On Wednesday I had two eye appointments; the first was series of tests ("neuroophthalmic evaluation," if you want to be an asshole) to determine if/how my vision would stand to improve if the cataract in my left eye were removed. When I got there and checked in via this airline-esque kiosk, I was told that the doctor I was supposed to see was "out of commission." Both the receptionist and the other doctor, the one I eventually did see who never introduced himself, said "out of commission" in the same tone, like they were hooking their collar with their index finger and pulling it away from their neck, that stagey gesture. The doctor who didn't introduce himself entered the room with two other people who didn't introduce themselves and started talking about how they almost never did this test anymore.
Then he pulled up a black suitcase-type thing--something that looked like it held a camera from the 1920s--and literally blew the dust off of it. The doctor and a guy wearing scrubs who seemed like some kind of tech then proceeded to take the apparatus out and fuss with the wiring, and turn it over, and connect it to the main apparatus--the one you usually look through when you get a regular vision check-up--and grumble about how the fuse might've been shorted, and tell me again that they almost never did this test anymore, and all the while I'm wondering what they're going to do to me, and if they're going to give me their names. Eventually the thing worked, and I looked at a series of lines, and then a series of lights and swimmy dots, and the doctor was very impressed and said my vision would be greatly improved with the surgery.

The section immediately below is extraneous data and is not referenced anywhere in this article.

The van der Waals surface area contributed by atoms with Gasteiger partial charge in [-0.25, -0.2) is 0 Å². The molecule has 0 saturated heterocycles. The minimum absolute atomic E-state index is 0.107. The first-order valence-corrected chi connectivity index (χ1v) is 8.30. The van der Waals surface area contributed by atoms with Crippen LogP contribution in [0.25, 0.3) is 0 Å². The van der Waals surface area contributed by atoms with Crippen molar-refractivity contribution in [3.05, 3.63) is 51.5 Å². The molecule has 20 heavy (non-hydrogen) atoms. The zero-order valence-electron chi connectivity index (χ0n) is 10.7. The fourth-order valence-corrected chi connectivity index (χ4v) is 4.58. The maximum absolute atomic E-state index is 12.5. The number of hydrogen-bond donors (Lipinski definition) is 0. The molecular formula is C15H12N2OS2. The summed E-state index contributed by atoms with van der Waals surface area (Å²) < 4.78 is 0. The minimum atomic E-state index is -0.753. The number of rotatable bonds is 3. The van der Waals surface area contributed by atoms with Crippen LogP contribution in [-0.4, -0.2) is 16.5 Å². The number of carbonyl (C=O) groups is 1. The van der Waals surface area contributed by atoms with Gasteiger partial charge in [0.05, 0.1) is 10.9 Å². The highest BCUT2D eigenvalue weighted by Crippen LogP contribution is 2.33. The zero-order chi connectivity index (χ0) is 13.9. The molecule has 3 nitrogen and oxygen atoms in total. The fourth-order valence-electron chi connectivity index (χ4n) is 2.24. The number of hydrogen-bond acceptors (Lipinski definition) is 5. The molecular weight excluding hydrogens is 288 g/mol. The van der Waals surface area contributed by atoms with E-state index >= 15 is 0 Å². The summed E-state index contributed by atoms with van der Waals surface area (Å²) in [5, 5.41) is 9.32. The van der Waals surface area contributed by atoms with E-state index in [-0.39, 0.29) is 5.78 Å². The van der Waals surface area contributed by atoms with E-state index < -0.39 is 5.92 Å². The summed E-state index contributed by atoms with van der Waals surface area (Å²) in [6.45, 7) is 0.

I have "lattice degeneration" in my left eye, which makes me think of pie, so there is some risk to lasering anything off of it, and I also learned, at the appointment following this one with my regular ophthalmologist, that I have a cataract on my right eye, too, but she said we didn't need to worry about it right now. My regular ophthalmologist loves to tell me how old my eyes are. "You've got the eyes of an 85-year-old!" she gleefully exclaims. "Anyone else in your family have prematurely old eyes?" No, I tell her. I've been legally blind in my left eye for most of my life. I've fielded looks of confusion and distress about my eyes since I was a kid, from doctors who apparently like their young eyes young and their old eyes old. One time I read a study--small sample, so nothing we can claim as "fact"--about how first generation Americans seem predisposed to poor (or poorer than their genetics might suggest) vision, and also acne. I used to struggle with acne, too. Anyway. I'm getting the surgery, in April.